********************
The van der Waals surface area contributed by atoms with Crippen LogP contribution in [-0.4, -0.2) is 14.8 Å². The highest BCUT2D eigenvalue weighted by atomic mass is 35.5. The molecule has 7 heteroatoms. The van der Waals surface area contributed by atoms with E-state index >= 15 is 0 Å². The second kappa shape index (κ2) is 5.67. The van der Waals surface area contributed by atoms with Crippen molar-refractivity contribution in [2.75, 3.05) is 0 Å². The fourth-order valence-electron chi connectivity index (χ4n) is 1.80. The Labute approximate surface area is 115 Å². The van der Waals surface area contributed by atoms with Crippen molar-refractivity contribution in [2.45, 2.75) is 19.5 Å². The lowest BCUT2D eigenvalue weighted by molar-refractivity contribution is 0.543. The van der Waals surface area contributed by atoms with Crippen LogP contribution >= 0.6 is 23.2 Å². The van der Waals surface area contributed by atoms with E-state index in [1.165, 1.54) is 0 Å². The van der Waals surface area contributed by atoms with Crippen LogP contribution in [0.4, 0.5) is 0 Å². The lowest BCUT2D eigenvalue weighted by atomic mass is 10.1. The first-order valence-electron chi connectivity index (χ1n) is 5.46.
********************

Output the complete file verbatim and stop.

The van der Waals surface area contributed by atoms with Crippen LogP contribution in [-0.4, -0.2) is 14.8 Å². The highest BCUT2D eigenvalue weighted by atomic mass is 35.5. The molecule has 7 heteroatoms. The van der Waals surface area contributed by atoms with E-state index >= 15 is 0 Å². The second kappa shape index (κ2) is 5.67. The van der Waals surface area contributed by atoms with Crippen molar-refractivity contribution in [2.75, 3.05) is 0 Å². The fourth-order valence-electron chi connectivity index (χ4n) is 1.80. The Labute approximate surface area is 115 Å². The van der Waals surface area contributed by atoms with Crippen molar-refractivity contribution in [2.45, 2.75) is 19.5 Å². The lowest BCUT2D eigenvalue weighted by molar-refractivity contribution is 0.543. The van der Waals surface area contributed by atoms with Crippen LogP contribution >= 0.6 is 23.2 Å². The van der Waals surface area contributed by atoms with E-state index in [1.165, 1.54) is 0 Å². The van der Waals surface area contributed by atoms with Crippen LogP contribution in [0.4, 0.5) is 0 Å². The lowest BCUT2D eigenvalue weighted by atomic mass is 10.1. The first-order valence-electron chi connectivity index (χ1n) is 5.46.